AUBURN — A local judge presided Monday over the disciplinary hearing of York County Judge of Probate Robert M. A. Nadeau, who is accused of violating the code of judicial conduct by blurring the lines among his roles as a Maine judge, private attorney and citizen.

Among charges by the Committee on Judicial Responsibility and Disability is that Nadeau linked his private law practice to a judicial website and that he created a Facebook page that he characterized as the “official” page of the York County probate judge.

In its report, the committee brought five counts, including the claim that Nadeau had threatened attorney Tyler Smith in a letter and made use of an electronic message he obtained in his official capacity as a judge and that he used for his private interests. The committee also found that Nadeau made assertions of categorical bias by referring to the Maine District Court judge who handled his lawsuit against Smith’s client as “very female-biased and unknowing.”

Nadeau is no stranger to the committee.

In 2007, the Maine Supreme Judicial Court agreed with the committee that Nadeau had knowingly misrepresented facts about two of his campaign opponents in the 2004 Democratic primary. He was censured by the court for the violation and was suspended from his duties as judge for one month.

Nadeau also has run afoul of the Maine Board of Overseers of the Bar.

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As a practicing Maine attorney, Nadeau was disciplined by a single justice of the high court with a public reprimand for having had a sexual relationship with a divorce client in 2003, for being discourteous to a Maine Superior Court judge and for having contacted the client of an opposing attorney.

According to the committee’s latest report, Nadeau had made statements in a letter to Smith, a lawyer representing Lynann Frydrych, against whom Nadeau had filed a complaint for protection from harassment in York District Court.

Included in Nadeau’s March 22, 2014, letter was the statement: “I respectfully submit that this is going to become very bad for your client, for you and for your law firm.”

Cabanne Howard, who serves as counsel for the committee, appeared Monday in the Androscoggin County Superior Court Law Library to represent the committee in its five-count report before Active-Retired Justice Robert Clifford, who was acting as a single justice of the Maine Supreme Judicial Court.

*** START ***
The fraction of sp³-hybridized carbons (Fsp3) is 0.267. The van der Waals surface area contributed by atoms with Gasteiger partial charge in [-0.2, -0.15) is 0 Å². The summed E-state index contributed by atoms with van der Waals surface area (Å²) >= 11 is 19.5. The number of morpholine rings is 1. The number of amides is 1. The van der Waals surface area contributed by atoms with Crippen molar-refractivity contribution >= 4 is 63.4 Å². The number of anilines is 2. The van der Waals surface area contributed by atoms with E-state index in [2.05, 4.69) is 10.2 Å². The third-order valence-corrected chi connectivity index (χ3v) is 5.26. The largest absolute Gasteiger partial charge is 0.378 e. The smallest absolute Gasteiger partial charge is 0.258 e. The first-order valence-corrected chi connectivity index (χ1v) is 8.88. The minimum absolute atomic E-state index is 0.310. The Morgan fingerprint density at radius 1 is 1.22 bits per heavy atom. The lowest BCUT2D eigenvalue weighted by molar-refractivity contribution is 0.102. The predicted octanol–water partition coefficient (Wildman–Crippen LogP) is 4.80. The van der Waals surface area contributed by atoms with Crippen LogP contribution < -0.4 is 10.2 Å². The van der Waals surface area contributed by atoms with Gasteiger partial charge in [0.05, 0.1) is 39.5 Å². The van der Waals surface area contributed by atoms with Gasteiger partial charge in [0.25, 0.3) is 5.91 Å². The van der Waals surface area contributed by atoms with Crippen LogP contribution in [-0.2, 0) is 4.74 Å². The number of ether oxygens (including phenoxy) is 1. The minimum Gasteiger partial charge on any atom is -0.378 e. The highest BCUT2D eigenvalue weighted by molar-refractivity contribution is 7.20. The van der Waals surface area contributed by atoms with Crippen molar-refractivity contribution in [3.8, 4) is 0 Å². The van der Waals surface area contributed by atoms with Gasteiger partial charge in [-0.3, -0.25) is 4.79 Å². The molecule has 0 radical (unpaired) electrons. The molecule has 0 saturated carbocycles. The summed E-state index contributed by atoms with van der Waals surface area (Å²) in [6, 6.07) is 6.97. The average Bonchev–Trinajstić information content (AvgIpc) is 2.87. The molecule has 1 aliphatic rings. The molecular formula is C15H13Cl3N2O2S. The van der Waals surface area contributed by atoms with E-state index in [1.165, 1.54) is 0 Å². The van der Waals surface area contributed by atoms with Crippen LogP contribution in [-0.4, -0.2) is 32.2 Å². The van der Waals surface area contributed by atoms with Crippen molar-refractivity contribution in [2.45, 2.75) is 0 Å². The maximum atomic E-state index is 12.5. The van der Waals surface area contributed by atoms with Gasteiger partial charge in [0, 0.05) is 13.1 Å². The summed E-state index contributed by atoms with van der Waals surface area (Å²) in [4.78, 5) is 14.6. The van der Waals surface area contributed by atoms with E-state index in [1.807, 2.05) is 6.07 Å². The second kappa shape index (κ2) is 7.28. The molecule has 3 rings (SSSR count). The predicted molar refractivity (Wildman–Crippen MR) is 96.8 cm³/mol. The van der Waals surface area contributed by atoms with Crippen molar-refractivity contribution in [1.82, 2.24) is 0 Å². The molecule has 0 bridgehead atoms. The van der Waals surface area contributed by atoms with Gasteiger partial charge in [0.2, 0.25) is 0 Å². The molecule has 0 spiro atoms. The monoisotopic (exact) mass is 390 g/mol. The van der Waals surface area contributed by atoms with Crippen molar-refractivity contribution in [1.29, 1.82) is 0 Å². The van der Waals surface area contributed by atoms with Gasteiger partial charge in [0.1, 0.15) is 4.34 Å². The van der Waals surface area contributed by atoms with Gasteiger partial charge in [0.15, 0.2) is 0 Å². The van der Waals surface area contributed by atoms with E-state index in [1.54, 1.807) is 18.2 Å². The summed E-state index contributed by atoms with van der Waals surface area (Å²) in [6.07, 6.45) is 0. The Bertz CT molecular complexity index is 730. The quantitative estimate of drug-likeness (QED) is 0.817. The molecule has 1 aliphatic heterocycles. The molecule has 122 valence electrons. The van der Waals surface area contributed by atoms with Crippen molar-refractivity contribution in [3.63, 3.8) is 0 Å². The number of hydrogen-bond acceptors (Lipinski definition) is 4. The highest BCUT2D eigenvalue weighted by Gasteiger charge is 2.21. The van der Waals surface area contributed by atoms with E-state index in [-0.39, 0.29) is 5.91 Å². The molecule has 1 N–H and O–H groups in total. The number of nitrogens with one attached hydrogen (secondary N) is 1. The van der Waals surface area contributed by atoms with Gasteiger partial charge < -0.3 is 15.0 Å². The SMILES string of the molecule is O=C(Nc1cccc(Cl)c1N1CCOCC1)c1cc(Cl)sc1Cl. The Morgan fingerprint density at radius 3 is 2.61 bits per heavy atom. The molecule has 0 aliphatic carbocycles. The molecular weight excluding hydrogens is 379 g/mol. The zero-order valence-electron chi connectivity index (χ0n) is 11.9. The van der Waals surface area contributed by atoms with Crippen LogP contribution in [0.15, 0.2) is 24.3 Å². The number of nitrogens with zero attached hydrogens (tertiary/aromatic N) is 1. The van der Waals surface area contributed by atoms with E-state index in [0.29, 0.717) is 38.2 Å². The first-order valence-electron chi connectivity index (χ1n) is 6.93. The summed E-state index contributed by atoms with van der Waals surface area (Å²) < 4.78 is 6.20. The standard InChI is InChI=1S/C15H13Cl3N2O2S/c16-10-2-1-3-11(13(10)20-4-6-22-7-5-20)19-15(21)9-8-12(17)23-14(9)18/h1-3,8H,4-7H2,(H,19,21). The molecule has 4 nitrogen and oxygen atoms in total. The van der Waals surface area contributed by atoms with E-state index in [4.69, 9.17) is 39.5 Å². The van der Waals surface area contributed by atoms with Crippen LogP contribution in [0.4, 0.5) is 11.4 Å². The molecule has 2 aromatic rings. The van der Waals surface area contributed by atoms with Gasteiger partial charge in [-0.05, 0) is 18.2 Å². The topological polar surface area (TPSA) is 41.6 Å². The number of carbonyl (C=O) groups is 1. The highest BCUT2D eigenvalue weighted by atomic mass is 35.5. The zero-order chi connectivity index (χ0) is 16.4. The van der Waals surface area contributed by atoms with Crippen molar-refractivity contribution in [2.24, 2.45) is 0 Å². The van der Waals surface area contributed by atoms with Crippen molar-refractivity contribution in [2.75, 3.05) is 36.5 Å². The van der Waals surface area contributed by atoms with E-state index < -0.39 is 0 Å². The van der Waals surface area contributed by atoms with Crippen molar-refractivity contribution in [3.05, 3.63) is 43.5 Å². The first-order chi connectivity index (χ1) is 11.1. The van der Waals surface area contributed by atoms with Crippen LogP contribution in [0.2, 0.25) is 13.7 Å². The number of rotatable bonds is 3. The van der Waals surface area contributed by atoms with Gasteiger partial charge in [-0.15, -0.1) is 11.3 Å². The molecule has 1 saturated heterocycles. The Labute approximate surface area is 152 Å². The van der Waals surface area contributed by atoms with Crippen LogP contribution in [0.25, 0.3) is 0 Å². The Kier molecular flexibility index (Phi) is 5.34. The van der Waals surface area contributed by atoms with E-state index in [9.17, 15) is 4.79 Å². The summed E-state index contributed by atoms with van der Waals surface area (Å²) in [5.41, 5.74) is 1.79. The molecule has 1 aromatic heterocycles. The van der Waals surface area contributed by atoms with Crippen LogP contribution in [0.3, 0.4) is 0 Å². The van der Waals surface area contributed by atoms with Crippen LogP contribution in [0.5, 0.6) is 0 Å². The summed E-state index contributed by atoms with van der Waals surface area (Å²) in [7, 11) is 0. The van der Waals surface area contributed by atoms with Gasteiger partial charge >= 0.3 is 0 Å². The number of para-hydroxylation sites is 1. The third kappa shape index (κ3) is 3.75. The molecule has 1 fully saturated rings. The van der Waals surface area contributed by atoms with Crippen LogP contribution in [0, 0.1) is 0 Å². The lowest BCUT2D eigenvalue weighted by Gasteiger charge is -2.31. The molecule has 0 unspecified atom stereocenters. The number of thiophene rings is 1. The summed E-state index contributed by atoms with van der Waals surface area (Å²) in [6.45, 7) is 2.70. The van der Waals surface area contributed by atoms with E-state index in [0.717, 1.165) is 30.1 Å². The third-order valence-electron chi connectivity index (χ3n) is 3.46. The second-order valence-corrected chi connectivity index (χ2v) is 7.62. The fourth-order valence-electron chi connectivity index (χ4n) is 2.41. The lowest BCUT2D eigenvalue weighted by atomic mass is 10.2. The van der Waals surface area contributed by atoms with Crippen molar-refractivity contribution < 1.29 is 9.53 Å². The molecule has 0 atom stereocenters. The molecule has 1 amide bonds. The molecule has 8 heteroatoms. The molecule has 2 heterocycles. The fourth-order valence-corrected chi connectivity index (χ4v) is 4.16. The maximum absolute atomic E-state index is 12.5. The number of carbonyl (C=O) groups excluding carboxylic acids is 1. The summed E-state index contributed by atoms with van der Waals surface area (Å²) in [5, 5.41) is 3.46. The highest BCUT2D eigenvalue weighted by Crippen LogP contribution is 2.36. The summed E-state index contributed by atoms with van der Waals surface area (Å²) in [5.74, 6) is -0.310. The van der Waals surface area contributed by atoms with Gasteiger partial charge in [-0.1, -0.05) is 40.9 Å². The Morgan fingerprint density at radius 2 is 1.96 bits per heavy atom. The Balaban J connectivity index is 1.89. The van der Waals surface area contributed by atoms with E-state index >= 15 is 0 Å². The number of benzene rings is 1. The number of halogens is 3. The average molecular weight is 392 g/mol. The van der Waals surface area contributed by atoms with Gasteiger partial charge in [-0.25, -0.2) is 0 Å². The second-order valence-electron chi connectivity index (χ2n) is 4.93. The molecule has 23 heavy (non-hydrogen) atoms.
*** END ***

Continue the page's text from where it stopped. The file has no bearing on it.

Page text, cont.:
Clifford said he was acting in his capacity as a fact-finder for the full court, but wouldn’t be making a recommendation or reaching any conclusions other than on points of law.

Stephen Wade, an attorney with the local firm Skelton, Tainter & Abbott, represented Nadeau at the three-hour hearing.

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Howard called Nadeau as a witness; Wade called as a witness Al Sicard, president of Rocky Coast Marketing of Saco, which created the website and Facebook page for Nadeau.

Howard said the judicial website that contained a link to Nadeau’s private law practice was a violation of the canon of the judicial code that says: “A judge shall not lend the prestige of judicial office to advance the private interests of the judge …”

Similarly, Howard said Nadeau’s Facebook page that said it was the “Official Page of York County Probate Judge Robert Nadeau” and displayed on the page a picture of the York County Courthouse and a picture of Nadeau in his judicial robes was a violation of the canon that reads, a judge … shall act at all times in a manner that promotes public confidence in the integrity and impartiality of the judiciary.”

Questioned about the intent of his Web presence, Nadeau denied he intended to profit in his private law practice from his link to the judicial Web page. He maintained it was “definitely not my intention” to convey to the public that his Facebook page was the place where York County Probate Court business was conducted.

Nadeau said he instructed Sicard to remove the Facebook page and website link as soon as he learned of the committee’s concerns, he said. He apologized on the witness stand to Howard, saying he respected his opinion and the opinion of the committee.

Howard asked Nadeau why his statement in a letter to Smith shouldn’t be interpreted as a threat. The committee suggested Nadeau had violated the judicial code by attempting to bring to a private matter the prestige of his role as judge and cast doubt on his ability to act impartially as a judge.

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Nadeau said he understood how it could construed as a threat. “I deeply apologize,” he said. “It was not my intent to threaten anybody. As a matter of fact, that never even occurred to me.”

Nadeau said he was cautioning Smith that the legal matter could end up being costly for him in time and money. If Smith had responded by confronting Nadeau about the statement and whether that might affect his ability to get a fair hearing in probate court, Nadeau would have assured him that he would have been treated impartially and he wouldn’t preside over any matter involving Smith and his co-counsel, he said in response to a question posed by Wade.

Nadeau said he has always consulted the judicial canons if he ever had a question about the ethics involved in a judicial matter.

Nadeau was elected for two four-year terms as probate judge from 2002-08. He was elected again in 2012.

The only judge in Maine who are elected are probate judges, who work part time, so they can also practice law.

Howard said he would need a transcript of the hearing before drafting a post-hearing memorandum to which Wade would respond. The matter isn’t expected to go to the high court for at least six weeks.

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